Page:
An entrance to the Calgary Courts Centre. (THE CANADIAN PRESS/Jeff McIntosh)

An entrance to the Calgary Courts Centre. (THE CANADIAN PRESS/Jeff McIntosh)

Jurors as conscripts: Four things to know if you’re called upon

List stems from jury convicting man in the rape, beating death of a Calgary mother

Jurors convicted Curtis Healy of first-degree murder this fall after hearing a brutal account of how he raped and beat Dawns Baptiste, a Calgary mother of four, before killing her with a rock to her head.

Healy is appealing, in part, because the judge didn’t declare a mistrial after it was revealed some jurors had had drinks in their hotel’s restaurant even though they were already sequestered. Hockey highlights were on TV, other people were present and a server took their orders.

Here are four things to know if you’re chosen to serve on a jury:

Outside contact is strictly limited while deliberating

While evidence is being presented, jurors are free to go about their lives once each day is done. They are told to disregard anything they may see or hear about the case outside court. But once they’re deliberating, they are cut off from the general public. If the day ends without a verdict, they are put up in a hotel with no access to internet, phones or television.

Court of Queen’s Bench Justice Charlene Anderson called the restaurant visit inappropriate, but denied Healy’s mistrial application. There was no evidence the jurors had said, seen or heard anything about the case.

READ MORE: ‘I’ll never forgive you:’ Victim impact statements at hearing for Calgary killer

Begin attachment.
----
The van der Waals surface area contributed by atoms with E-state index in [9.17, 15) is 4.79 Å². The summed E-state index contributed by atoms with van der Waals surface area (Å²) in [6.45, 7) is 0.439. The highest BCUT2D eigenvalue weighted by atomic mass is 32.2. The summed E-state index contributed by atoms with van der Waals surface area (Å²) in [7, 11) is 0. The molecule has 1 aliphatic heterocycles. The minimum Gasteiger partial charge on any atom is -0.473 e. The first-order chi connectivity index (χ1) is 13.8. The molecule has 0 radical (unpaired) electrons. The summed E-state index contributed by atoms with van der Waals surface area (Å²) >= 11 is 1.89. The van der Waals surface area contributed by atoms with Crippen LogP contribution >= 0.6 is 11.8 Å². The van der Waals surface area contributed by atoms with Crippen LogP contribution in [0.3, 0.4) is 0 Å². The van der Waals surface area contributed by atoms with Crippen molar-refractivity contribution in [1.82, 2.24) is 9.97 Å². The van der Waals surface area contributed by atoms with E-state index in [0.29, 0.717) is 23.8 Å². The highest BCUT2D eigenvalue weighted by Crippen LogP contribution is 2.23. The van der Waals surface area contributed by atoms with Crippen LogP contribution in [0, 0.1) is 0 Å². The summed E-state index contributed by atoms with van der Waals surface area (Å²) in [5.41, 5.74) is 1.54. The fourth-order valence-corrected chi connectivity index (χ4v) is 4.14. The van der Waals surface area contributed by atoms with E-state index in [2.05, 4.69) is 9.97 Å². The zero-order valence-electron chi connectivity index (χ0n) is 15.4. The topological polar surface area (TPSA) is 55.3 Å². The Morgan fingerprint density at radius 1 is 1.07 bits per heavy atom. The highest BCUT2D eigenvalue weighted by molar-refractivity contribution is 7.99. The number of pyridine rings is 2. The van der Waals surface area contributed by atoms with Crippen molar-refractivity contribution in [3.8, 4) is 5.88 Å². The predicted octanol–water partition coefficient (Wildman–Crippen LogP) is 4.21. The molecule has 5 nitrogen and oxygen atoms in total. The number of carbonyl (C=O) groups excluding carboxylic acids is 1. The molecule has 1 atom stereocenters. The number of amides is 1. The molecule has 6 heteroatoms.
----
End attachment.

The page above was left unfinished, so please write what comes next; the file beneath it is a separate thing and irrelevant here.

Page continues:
University of Toronto law professor Kent Roach says a 24-hour news cycle and social media complicate things.

“We’re asking a lot of our jurors, both during the trial and of course while they’re sequestered, to really blind themselves to this information age that we live in.”

Deliberations are secret

It’s a criminal offence — with a couple of exceptions — for jurors to ever disclose what was said during deliberations. They can never explain why they came to the decision they did, which makes it impossible for academics like Roach to interview them for research.

Toronto lawyer Allan Rouben says he appreciates the rationale behind the ban, but wants more leeway.

“Courts are worried that it will have a chilling effect on the fulsome debate that should occur within a jury room.”

Rouben says there are ways to handle that such as requiring jurors to remain anonymous and making clear they’re under no obligation to speak out.

He says allowing jurors to speak out would be especially beneficial in cases where they rendered a controversial verdict such as the acquittal of a Saskatchewan farmer in the fatal shooting death of an Indigenous man.

“The benefits of jury communication outweigh the costs.”

There are mental health considerations

Mark Farrant developed post-traumatic stress disorder after serving as jury foreman in a gruesome 2014 murder trial. He couldn’t sleep and withdrew from loved ones.